Magento is one of the most popular ecommerce platforms available; it is an open source product that integrates with WordPress. It supports shopping carts, reporting, cross-selling, up-selling, SEO and mobile commerce, and you can build on it to add full-fledged customer service features.
Unlike its main rivals, it can also integrate with ERP systems and bank payment systems as well as multiple WordPress blogs. The question for many is how to properly integrate WordPress with Magento.
Consider Your Configuration Options
There are several ways you could configure your website to integrate a WordPress blog into an existing Magento site. You could put either it in the root folder of the website and the other in a subfolder. They could be in separate subdirectories. You could install both in a single database, though this requires a separate database table prefix for Magento and WordPress. Or you can use two different databases.
Magento WordPress Integration by Magento works best if WordPress and Magento are in two different directories. Regardless of the structure, they need to be running on the same server, though they don’t have to be on the same domain name. Whatever configuration you choose, the next step is installing Magento per your chosen configuration.
Configure WordPress for Magento
The Magento WordPress Integration plugin needs to be installed on the WordPress blog. This plugin incorporates Magento blocks or modules into the WordPress blog. Simply go to WordPress Dashboard, Plugins, Add New and then Activate it. The next step is configuring the Magento plugin for WordPress. You’ll need to set the full absolute path for the Magento configuration file; that’s found in the app folder of the Magento installation directory. The package name needs to be set; this is usually default or base. Then you need to set the Magento theme. This is usually found in the default folder, but that depends on the theme.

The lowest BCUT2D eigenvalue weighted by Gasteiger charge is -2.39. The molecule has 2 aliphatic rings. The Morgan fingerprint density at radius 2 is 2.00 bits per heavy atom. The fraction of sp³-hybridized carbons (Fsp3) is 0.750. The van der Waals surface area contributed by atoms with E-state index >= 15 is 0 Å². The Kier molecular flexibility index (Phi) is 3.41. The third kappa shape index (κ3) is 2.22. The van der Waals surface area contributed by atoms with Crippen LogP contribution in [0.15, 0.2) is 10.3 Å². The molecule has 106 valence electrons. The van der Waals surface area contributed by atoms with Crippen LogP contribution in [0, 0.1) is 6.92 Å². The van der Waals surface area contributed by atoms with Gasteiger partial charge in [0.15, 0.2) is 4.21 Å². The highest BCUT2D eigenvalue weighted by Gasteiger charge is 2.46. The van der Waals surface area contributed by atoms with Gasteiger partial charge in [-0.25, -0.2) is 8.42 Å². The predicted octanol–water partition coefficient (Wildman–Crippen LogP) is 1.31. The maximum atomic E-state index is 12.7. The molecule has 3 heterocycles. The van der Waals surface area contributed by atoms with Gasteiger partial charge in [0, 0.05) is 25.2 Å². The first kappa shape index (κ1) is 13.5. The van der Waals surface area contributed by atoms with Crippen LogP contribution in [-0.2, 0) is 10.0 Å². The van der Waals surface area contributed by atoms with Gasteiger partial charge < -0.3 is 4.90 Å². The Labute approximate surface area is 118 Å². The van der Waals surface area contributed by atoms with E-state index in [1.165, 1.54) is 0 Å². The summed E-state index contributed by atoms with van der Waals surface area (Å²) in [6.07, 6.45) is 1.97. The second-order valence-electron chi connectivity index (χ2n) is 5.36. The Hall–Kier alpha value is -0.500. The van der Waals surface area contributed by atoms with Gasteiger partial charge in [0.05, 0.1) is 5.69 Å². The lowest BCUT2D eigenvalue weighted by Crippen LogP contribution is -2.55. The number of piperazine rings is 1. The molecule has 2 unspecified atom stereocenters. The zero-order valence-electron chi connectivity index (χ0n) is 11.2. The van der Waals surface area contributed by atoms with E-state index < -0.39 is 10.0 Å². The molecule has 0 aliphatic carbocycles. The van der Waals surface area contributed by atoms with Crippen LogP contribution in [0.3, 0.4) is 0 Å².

Plan for Growth
As your product catalog grows, you may want to shift ecommerce from your blog to a dedicated server or cloud service. Otherwise, the ecommerce function will slow down your website to the point search engines will penalize it. One of the challenges for building up Magento as your ecommerce site grows is finding developers. There are fewer Magento developers than WordPress developers, but there are quite a few Magento Agency London that will be able to assist you.
For example, if you’ve set up the free and default Magento and WordPress themes, you may want to add category listings and shortcode buttons as your product catalog grows. Or you may want to install other plugins that let you associate WordPress blog posts with specific products. Or you’ll want to add plugins that deliver your ecommerce page in other languages so that you can truly become a global retailer.
Magento allows you to set up a polished and fully-functional ecommerce site and integrate it seamlessly into your WordPress site(s). There are several configurations you can choose from, though there is some effort installing the right plugins on each site and then configuring them. From there, the options are endless.